I'm worried about my husband. He's been in the construction business since he was 16. Now 30 years later (at age 46), he's still expected to work another 20 years. Can his back hold up under this kind of strain?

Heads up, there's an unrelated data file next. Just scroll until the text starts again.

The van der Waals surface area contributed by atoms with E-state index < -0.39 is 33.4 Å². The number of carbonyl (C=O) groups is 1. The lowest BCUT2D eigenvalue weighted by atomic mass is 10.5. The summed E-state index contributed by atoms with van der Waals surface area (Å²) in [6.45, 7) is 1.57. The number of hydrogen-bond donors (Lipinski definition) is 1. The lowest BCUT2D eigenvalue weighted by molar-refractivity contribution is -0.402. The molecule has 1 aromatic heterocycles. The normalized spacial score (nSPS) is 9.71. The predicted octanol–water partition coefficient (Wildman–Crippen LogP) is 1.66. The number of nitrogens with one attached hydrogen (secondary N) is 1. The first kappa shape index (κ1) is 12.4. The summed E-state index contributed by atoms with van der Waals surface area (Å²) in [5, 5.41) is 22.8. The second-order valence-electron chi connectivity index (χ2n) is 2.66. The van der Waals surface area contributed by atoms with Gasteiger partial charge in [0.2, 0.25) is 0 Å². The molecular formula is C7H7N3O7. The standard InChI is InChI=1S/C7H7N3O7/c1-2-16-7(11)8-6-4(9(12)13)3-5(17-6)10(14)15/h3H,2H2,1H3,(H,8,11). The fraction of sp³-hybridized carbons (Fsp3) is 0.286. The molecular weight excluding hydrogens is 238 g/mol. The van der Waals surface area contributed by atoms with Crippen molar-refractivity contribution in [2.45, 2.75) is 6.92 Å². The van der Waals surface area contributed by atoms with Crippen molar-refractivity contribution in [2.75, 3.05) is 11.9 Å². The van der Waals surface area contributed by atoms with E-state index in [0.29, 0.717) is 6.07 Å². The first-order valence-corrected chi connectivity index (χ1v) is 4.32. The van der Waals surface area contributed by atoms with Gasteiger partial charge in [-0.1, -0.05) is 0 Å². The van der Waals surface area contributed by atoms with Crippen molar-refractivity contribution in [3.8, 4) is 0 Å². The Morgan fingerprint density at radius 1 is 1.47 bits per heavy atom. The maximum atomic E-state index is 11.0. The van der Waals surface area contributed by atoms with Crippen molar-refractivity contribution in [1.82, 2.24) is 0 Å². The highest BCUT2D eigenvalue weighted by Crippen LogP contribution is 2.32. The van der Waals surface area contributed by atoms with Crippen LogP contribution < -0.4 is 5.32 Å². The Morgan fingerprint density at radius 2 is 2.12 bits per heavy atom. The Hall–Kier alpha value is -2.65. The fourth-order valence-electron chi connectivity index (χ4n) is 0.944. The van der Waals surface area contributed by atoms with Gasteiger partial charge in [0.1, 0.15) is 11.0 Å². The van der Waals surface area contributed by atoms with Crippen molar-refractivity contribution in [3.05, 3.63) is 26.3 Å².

Men involved in heavy manual labor worry they may end up with a herniated disc. How likely is this occurrence? Who is at risk and why? These are the questions asked by a group of researchers at the Copenhagen Male Study. The Copenhagen Male Study was started over 30 years ago. Over 5,000 men participated in the study. They started by completing a survey with questions about the presence of back pain. Many other individual characteristics were also collected (e.g., age, social class, working conditions, height, weight, lifestyle). By comparing men who reported back pain at the start of the study with men who did not have back pain, they were able to identify risk factors for disc herniation. It's natural to assume that heavy lifting, carrying heavy objects, and sustained postures required by work conditions could contribute to low back problems. It's also logical that these kinds of problems should decline with age as men perform less strenuous work activities. But that may not be the case in situations like your husband finds himself. According to the Copenhagen Male Study, there seems to be a continued (cumulative) effect of heavy lifting, pulling, and pushing. In other words, over time, the effects of these activities build up and influence disc health even after the man is no longer involved in those activities. Exposure will certainly change for most men over time. After 30 years in this study, many men were past retirement age and no longer engaged in heavy manual labor. Yet, their rate of disc herniation was higher than the younger men who were also involved in heavy physical activity. More study on this topic is definitely required. And, in fact, efforts are being made to find ways to prevent problems such as back pain associated with disc herniation in manual laborers. The Copenhagen study is also looking for other risk factors that might be reduced or modified to offset the cumulative effects of workload. Reducing psychosocial stress may help as dissatisfaction with work conditions or the job seems to also increase the risk of back pain. It's possible that participation in leisure physical activity (even activities that involve heavy load on the spine) may reduce the risk of disc herniation.